For these artists, collaboration has been key throughout the creative process. “Each one of my collaborators has been intensely involved in the creation process,” Keith said of Angel Moonyeka Alviar-Langley, Mama Amelia the LovePunk Clearheart, and Alyza DelPan-Monley. “It has been deeply humbling to receive these audio interviews over the internet from complete strangers to create this soundscape we will be hearing throughout the work. I have been awestruck by the level of vulnerability and so incredibly grateful.”
Gunawan also credits the four dancers working on the vestiges piece: El Nyberg, Cheryl Delostrinos, Devin Munoz and Ivana Lin. “I think the perpetual challenge is finding your individual voice while still being rooted to the communities that nourish you,” Gunawan said. “For me, these communities are often groups of people that have been historically pushed aside. I want to continue honing in on creating work that never loses sight of where I come from and work that honors the shoulders I stand on.”
Central to this positioning of herself and her work, for Gunawan, is the importance of justice. “Your work is part of an ecosystem of art and culture that interacts with the world at large, and the world is full of toxic systems,” she said. “Art doesn’t exist in a vacuum.”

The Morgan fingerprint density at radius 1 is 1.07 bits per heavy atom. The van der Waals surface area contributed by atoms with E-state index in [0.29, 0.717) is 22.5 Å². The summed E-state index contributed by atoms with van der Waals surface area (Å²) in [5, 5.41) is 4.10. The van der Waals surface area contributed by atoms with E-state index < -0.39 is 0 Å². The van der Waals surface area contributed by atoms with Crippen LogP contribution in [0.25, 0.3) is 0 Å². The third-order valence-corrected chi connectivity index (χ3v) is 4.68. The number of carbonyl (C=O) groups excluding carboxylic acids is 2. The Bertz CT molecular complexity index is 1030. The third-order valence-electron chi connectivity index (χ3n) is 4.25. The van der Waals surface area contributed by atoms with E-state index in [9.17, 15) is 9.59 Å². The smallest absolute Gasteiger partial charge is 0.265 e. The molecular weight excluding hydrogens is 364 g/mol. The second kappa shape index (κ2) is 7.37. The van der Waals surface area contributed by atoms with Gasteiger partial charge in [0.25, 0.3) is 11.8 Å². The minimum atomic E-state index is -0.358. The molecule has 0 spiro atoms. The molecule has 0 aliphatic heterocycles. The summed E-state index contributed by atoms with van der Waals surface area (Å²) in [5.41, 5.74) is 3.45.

But countering injustice poses numerous challenges. “I have to be accountable and make sure the art-making process is equitable, which means everyone that I collaborate with is compensated in some way, is treated with dignity and is honored for their work,” Gunawan said. “But even this can so quickly run into the politics of funding, lack of resources, competition between artists and so many issues driven by scarcity.”
Even when economic issues are addressed, navigating power imbalances is never easy. “I have to also be accountable when my works are intentionally or unintentionally harmful to marginalized communities,” Gunawan said. “That’s such a vulnerable process because everyone including myself will probably mess up at some point, so how do you hold yourself accountable, make amends and grow? And even further in the grand scheme of things, how do I make work that always, on some level, challenges the current power structures?”
Steffen alludes to these challenges in the curation of the festival as a whole. “During this process I have had the amazing fortune to be in discussion with Rachel Cook about what a curator actually is,” Steffen said. “We have had conversation about the ethics of curation, how to support and push artists, and how to build effective framing around performers’ work.”
Despite these challenges, Steffen asserts that this year’s festival offers beacons of hope. “Many of the pieces speak to the possibility and power of indigenous, queer, fat and other oppressed bodies and cultures,” Steffen said, “to lead us towards realms of possibility outside of and in opposition to dominant society.”
Northwest New Works Festival runs June 12 to 16, 2019, at On the Boards, 100 West Roy Street, Seattle.